Sunday, December 19, 2010
The Wire is just so darn cool. Even if their longwinded articles about sound artists or designers or whatever sometimes whoosh over my head without me even realizing they whooshed, they still remain my favorite magazine, with the best writing and best photographs of any publication in circulation today. And my tastes and theirs actually do cross paths pretty often, as is evident with their year-end list (which, as predicted, is one of the--perhaps the--most interesting lists of the year). As always there are albums I've never heard and/or heard of, but there are several I know and cherish. Which is good. So go to your local music magazine retailer and pick up this month's copy to see their 50 favorite albums of 2010, along with some genre-specific lists and nice articles by David Keenan et. al. (In case you don't get to see the rest of the list, just know that Sun Araw, Gonjasufi, and Emeralds helped fill out the top twenty. Neat!)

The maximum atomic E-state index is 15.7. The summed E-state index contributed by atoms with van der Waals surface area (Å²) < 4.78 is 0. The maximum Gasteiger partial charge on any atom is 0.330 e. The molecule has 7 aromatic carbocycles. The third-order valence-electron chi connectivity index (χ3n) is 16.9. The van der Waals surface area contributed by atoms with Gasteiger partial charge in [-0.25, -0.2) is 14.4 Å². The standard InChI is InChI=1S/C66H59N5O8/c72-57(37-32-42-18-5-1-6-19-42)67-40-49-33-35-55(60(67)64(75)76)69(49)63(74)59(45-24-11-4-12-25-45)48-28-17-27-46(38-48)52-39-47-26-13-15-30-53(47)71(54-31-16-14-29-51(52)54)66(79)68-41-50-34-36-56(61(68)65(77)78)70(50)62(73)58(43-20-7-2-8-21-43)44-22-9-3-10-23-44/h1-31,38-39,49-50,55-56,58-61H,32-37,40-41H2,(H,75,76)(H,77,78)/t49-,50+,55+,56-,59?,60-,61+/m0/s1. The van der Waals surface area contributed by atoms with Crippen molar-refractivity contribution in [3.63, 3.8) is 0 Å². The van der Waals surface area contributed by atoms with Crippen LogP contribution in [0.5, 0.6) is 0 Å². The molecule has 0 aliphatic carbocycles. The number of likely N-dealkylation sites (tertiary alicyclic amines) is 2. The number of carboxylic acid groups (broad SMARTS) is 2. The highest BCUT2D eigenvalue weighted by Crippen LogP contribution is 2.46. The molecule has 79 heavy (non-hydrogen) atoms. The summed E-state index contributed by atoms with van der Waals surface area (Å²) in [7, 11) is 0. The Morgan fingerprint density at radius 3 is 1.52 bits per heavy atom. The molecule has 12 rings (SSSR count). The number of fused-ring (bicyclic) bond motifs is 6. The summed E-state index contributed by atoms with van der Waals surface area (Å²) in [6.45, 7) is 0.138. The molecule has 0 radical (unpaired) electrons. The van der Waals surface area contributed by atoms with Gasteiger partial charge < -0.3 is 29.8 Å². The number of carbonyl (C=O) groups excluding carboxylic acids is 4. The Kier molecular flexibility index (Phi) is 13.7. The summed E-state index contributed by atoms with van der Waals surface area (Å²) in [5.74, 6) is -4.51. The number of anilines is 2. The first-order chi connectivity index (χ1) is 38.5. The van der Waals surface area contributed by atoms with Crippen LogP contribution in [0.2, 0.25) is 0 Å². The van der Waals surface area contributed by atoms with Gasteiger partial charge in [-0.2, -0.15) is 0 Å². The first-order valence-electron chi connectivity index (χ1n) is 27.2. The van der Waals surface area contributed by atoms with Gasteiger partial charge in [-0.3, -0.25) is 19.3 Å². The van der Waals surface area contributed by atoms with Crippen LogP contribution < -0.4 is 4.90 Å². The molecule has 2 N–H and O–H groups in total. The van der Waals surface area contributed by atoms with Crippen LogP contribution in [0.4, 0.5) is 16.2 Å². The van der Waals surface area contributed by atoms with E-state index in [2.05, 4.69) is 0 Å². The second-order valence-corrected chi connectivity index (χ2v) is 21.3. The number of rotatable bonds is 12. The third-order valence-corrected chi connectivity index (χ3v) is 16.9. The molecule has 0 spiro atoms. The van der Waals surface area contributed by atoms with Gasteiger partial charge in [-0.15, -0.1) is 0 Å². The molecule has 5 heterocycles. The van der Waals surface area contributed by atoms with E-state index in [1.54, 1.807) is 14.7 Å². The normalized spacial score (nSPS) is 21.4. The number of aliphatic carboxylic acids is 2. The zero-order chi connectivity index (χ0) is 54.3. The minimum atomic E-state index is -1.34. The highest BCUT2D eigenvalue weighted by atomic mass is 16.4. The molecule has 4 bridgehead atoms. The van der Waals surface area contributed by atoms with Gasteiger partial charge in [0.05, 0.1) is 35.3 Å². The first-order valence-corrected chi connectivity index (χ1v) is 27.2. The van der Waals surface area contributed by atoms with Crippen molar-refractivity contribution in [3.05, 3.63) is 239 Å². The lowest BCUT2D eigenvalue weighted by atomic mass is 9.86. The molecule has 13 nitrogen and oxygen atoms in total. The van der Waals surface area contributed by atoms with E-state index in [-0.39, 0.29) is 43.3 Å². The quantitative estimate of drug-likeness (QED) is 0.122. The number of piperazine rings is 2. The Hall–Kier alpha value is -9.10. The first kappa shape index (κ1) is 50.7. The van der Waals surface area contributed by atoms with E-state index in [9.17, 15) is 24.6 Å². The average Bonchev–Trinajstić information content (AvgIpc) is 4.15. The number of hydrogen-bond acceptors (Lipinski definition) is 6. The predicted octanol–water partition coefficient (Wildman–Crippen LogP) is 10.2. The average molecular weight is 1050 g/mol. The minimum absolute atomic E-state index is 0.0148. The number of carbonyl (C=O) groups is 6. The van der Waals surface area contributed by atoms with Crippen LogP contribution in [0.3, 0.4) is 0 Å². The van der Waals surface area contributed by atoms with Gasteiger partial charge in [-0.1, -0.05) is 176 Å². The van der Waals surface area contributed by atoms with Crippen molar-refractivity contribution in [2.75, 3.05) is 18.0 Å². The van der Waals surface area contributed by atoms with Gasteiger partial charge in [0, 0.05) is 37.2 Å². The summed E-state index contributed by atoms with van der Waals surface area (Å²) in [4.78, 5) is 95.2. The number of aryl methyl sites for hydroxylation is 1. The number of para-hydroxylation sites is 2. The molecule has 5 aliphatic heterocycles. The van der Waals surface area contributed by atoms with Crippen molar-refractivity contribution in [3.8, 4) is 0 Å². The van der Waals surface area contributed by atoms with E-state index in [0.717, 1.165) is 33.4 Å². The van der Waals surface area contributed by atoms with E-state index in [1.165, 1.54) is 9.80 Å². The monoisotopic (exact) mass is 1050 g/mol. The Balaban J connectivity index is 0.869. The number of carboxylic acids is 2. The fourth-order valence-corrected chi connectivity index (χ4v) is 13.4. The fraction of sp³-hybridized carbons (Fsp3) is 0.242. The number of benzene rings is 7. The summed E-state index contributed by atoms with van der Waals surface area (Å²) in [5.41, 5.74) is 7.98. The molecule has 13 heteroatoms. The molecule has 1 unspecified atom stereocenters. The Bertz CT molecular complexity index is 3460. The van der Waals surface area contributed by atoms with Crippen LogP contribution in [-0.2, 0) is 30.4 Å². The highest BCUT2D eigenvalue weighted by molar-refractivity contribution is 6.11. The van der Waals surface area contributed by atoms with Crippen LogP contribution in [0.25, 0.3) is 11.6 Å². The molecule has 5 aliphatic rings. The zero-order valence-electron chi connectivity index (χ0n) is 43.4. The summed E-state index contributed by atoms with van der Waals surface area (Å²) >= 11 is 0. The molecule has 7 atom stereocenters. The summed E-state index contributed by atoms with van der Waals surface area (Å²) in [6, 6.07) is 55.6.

We've come to the first of (probably) the final three lists I'll be posting for 2010: Tiny Mix Tapes' albums list. TMT, along with the two publications whose lists will be posted after this, is arguably my favorite source for finding music (and movies). Its taste delicately balance the indie mainstream and the avant-garde--just like I like to think my own do--and thus I find myself agreeing with (or if not agreeing with, respecting) their ratings and lists more than nearly all others'. This year's list has many of the predictable year-end albums, but throws in enough interesting, unpredictable picks so that it's a unique and intriguing list. So, without further ado, you can view their top ten albums of the year below and check the whole dang list here.